Marie is a concerned earth citizen in addition to being a mother, grandmother, homeschool mom, land steward, and a perpetual learner who usually bites o more than she can chew. Besides working three part-time jobs, she and her family manage their 60-acre Rancho Alma Linda in Tucumcari, NM.

Shelley Armitage

"Stewarding Wonder: Our Lives Are Rivers, and Aquifers Too"

Shelley is professor emerita from the University of Texas at El Paso. Her most recent books are Walking the Llano: A Texas Memoir of Place and A Habit of Landscape. She manages the family grasslands near Vega, TX.

Catlow Shipek

Catlow has a MSc in Watershed Management from the University of Arizona and over 15 years of experience in applied watershed management and planning and policy specializing in urban applications like water harvesting, green infrastructure, stream restoration, and eco-sanitation. Catlow serves as the co-lead of the Santa Cruz Watershed Collaborative and has served on the Citizens’ Water Advisory Committee for Tucson Water including Chair of the Conservation & Education subcommittee, Tucson's Complete Streets Coordinating Council, and on the University of Arizona's School of Natural Resource and the Environment's Advisory Board.

Dr. Ladona K. Clayton

“A Community Vision for Preserving the Ogallala Aquifer”

A native New Mexican, Ladona began her work in water resilience as a City Commissioner in 2016 and now leads the Ogallala Land & Water Conservancy, where she partners with voluntary landowners and key entities to secure and protect groundwater through an innovative approach.

Paula Jo Lemonds

“New Water Capture in Regional Water Planning”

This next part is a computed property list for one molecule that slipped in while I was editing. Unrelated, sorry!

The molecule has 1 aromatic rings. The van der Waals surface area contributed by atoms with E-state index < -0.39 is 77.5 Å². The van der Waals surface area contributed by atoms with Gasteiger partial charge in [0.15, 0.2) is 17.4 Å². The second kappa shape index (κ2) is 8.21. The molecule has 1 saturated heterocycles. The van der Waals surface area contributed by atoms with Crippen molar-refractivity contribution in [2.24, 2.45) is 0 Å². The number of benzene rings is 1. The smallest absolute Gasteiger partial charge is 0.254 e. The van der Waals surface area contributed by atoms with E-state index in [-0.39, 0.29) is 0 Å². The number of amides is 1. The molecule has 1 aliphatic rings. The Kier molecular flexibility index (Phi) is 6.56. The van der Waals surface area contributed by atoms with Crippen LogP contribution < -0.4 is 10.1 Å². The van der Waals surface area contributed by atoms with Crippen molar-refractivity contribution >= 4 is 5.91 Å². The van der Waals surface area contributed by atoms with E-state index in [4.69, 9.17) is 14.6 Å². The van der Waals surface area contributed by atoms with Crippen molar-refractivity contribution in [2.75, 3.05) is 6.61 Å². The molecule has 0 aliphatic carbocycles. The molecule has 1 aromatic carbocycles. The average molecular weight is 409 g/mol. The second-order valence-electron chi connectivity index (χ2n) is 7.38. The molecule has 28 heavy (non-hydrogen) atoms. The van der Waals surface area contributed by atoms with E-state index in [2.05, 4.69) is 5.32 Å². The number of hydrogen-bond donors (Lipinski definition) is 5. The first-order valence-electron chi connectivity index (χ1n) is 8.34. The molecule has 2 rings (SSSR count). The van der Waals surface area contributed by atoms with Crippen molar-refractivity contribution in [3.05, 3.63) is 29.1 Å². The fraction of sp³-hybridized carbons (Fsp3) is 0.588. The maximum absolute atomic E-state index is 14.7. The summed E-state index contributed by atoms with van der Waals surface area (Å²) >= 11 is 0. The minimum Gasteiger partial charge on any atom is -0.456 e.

Paula Jo has over 20 years of experience as a professional geologist and engineer for HDR and serves as the technical consultant project manager for the Llano Estacado Regional Water Planning Group and the Upper Colorado Regional Flood Planning Group. She earned her Bachelor of Science degree in geology from Texas A&M University and her Master of Science in Geological Engineering from Colorado School of Mines.

Andrew Millison

“Practices to Move from Water Scarcity to Water Abundance”

Andrew is the founder of Oregon State University’s Permaculture Design program, where he introduced a revolutionary ecological design system into the mainstream university establishment, educating tens of thousands of students. His popular YouTube channel boasts hundreds of thousands of subscribers with tens of millions of views, where he documents the most impactful ecological projects on Earth and presents them in both an artistic and technical manner.

Janet Guthrie

Janet has recently been named the general manager of the North Plains Groundwater Conservation District that extends over 7,335 square miles in the northern Texas Panhandle encompassing all of Dallam, Hansford, Lipscomb, Ochiltree, and Sherman Counties, as well as parts of Hartley, Hutchinson, and Moore Counties. The District is located north of Amarillo and north of the Canadian River. Janet previously served 22 years as the general manager of the Hemphill County Underground Water Conservation District and 17 years in the banking industry. She was born and raised in the Texas Panhandle and has a passion for water, conservation, and agriculture.

John Beusterien, Ph.D.

John, professor of Spanish at Texas Tech University, is currently completing a book project titled, “Water on the Llano Estacado.” His article "The Thirsty Llano Estacado: The Manuel Maés Ballad Corpus” won the Don D. Walker Prize for best essay on the literature and culture of the North American West.

Berlin Arellano

Berlin is a Regional Coordinator for Ogallala Commons, and a small farmer in Tucumcari, NM. She is designing a self-paced online Playa Management Certificate as well as an Ogallala Aquifer Certificate.

Masouhmeh Ozmaeian

Mona is an assistant professor of mechanical engineering at West Texas A&M University. Her research focuses on theoretical material science at the nanoscale. She is also involved in a USDA-funded project to design interactive STEM activities for K-12 students, aimed at educating about the water crisis.

Sponsorship Info

Stewarding Our Water Future Conference Sponsors

Major Sponsor:

Keystone Level - $5,000

Jim & Barbara Whitton

Recharger Level - $2,500

Perennial Level - $1,000